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BOP May Not Foreclose Transfer to Community Corrections Center Based on Length of Remaining Sentence

The Second Circuit U.S. Court of Appeals has held that federal Bureau of Prisons (BOP) prisoners seeking transfers to community correctional centers (CCC) before reaching a point when they have the greater of six months or ten percent of their terms remaining to serve, cannot be denied such transfers solely because they have not yet reached that temporal milestone.

Elliot Levine, serving 15 months for bank fraud, sought habeas corpus relief from the Sentencing Act, 18 U.S.C. §§ 3621(b) and 3624(c), because the BOP had interpreted the Act so as to constrain the timing of his transfer to a CCC. Levine filed two writ petitions, one challenging the former BOP regulation (“2002 policy”) and the other taking on the BOP’s later 2005 variant. Whereas the 2002 policy appeared ambiguous as to when a prisoner might be eligible for preferential placement in a CCC, the revised 2005 policy removed all discretion from the remaining-time provision.

Levine’s complaint was that while the statute (§ 3621(b)) provided five factors guiding such discretionary placement, the BOP’s conflicting remaining-time provision (28 C.F.R. § 570.21(a)) unlawfully barred all discretionary consideration.

First, the court ruled that the controversy was not in excess of the court’s jurisdiction because although Levine had by then been released, relief could yet be obtained through reduction of his three-year supervised release period. The court further ruled that as an attack on the place, manner and conditions of confinement (as distinguished from an attack on the lawfulness of his sentence), Levine’s petition was properly brought under 28 U.S.C. § 2241 rather than § 2255.

The court next held that his petition challenging the 2002 rule was moot because Levine had in fact been excluded only by the 2005 rule. His attack on the latter rule was that it ignored the statutory factors calling for discretionary individualized analysis by curtailing transfers to a CCC based solely on an arbitrary time limit. The district court held that the rule was a proper exercise of the BOP’s rulemaking authority and did not implicate ex post facto concerns.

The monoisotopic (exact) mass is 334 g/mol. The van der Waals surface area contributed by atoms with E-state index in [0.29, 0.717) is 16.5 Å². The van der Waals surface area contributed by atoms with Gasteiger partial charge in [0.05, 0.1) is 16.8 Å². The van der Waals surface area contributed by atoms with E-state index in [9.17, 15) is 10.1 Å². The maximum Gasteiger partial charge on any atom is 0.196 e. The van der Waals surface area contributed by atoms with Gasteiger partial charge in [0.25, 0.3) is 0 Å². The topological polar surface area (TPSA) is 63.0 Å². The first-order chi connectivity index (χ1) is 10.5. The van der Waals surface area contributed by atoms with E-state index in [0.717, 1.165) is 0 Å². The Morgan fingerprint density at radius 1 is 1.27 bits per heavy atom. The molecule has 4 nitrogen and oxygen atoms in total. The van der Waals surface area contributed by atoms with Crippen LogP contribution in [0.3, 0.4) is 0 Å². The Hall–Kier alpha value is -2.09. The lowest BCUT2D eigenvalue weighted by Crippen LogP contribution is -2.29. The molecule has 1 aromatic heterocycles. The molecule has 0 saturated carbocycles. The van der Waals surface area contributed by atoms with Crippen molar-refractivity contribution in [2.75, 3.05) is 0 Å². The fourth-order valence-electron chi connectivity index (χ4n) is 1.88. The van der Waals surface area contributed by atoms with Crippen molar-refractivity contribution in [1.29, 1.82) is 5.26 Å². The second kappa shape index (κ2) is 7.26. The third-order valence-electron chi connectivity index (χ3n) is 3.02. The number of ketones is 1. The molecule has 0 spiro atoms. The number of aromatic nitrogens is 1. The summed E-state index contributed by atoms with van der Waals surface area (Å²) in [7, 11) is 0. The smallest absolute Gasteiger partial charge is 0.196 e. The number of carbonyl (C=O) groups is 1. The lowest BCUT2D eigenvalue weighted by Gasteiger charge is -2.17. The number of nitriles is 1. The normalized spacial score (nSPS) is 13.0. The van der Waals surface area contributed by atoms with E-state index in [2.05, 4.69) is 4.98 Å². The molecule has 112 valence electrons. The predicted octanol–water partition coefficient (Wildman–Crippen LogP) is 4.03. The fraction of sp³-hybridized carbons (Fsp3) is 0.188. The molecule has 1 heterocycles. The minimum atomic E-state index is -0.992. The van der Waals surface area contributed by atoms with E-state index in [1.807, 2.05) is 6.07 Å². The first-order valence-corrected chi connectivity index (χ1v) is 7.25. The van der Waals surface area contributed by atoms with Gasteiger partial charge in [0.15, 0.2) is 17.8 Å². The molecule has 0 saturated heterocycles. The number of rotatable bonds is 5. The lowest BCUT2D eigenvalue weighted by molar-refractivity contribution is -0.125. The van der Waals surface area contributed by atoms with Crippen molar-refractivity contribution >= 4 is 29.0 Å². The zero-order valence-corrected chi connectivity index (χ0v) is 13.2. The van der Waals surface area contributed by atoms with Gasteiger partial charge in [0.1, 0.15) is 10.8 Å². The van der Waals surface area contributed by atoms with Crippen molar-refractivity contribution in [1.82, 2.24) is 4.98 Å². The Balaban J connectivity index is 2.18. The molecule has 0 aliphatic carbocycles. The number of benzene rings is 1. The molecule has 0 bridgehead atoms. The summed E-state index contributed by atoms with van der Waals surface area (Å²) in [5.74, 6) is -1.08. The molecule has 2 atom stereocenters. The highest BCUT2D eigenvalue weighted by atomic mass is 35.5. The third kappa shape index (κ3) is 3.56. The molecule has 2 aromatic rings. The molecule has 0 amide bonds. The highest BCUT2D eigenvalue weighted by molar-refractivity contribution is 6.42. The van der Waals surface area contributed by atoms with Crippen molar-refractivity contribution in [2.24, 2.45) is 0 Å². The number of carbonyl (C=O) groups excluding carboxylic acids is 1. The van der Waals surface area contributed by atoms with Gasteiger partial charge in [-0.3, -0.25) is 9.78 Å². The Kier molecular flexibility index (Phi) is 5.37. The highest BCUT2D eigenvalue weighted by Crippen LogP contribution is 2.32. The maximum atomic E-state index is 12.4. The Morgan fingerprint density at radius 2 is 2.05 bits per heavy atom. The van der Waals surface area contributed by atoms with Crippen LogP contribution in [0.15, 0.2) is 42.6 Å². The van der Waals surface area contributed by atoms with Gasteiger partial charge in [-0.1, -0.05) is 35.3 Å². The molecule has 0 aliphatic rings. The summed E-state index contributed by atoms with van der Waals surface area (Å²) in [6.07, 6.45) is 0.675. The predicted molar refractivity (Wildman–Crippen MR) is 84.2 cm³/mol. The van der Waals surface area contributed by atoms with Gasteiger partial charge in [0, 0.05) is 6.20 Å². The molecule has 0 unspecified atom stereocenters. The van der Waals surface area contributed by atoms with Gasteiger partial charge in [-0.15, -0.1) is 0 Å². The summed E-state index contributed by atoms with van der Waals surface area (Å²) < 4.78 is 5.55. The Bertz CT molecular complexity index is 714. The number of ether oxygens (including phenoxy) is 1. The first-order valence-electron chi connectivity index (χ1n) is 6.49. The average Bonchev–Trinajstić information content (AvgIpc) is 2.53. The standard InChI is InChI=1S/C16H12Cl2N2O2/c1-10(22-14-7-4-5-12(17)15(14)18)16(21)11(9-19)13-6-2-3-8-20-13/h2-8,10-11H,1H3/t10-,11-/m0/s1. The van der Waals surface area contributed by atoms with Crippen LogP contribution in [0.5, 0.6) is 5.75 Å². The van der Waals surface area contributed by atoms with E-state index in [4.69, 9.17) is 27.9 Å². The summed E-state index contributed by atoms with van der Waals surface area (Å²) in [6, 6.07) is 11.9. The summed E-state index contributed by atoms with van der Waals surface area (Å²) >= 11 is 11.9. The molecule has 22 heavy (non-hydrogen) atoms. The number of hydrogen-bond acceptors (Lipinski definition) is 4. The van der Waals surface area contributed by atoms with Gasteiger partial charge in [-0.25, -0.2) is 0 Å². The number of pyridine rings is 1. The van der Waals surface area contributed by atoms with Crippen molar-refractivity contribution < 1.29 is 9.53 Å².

On appeal, the Second Circuit concluded that the controlling statute provided the BOP “may” place a prisoner where it wishes, so long as it considers the factors of § 3621. When the BOP issued § 570.20(a) to circumscribe § 3621’s discretionary terms with a temporal bar, it placed an illegal absolute limitation on Levine’s right to be considered for earlier CCC placement. Because § 570.20(a) was thus inconsistent with § 3621, it was ruled an unlawful exercise of the BOP’s rulemaking authority.

The appellate court thus affirmed the district court’s dismissal of Levine’s petition challenging the 2002 rule, and vacated and remanded the lower court’s dismissal of his second petition related to the BOP’s 2005 policy. The Second Circuit declined to address Levine’s ex post facto argument. See: Levine v. Apker, 455 F.3d 71 (2nd Cir. 2006).

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Related legal case

Levine v. Apker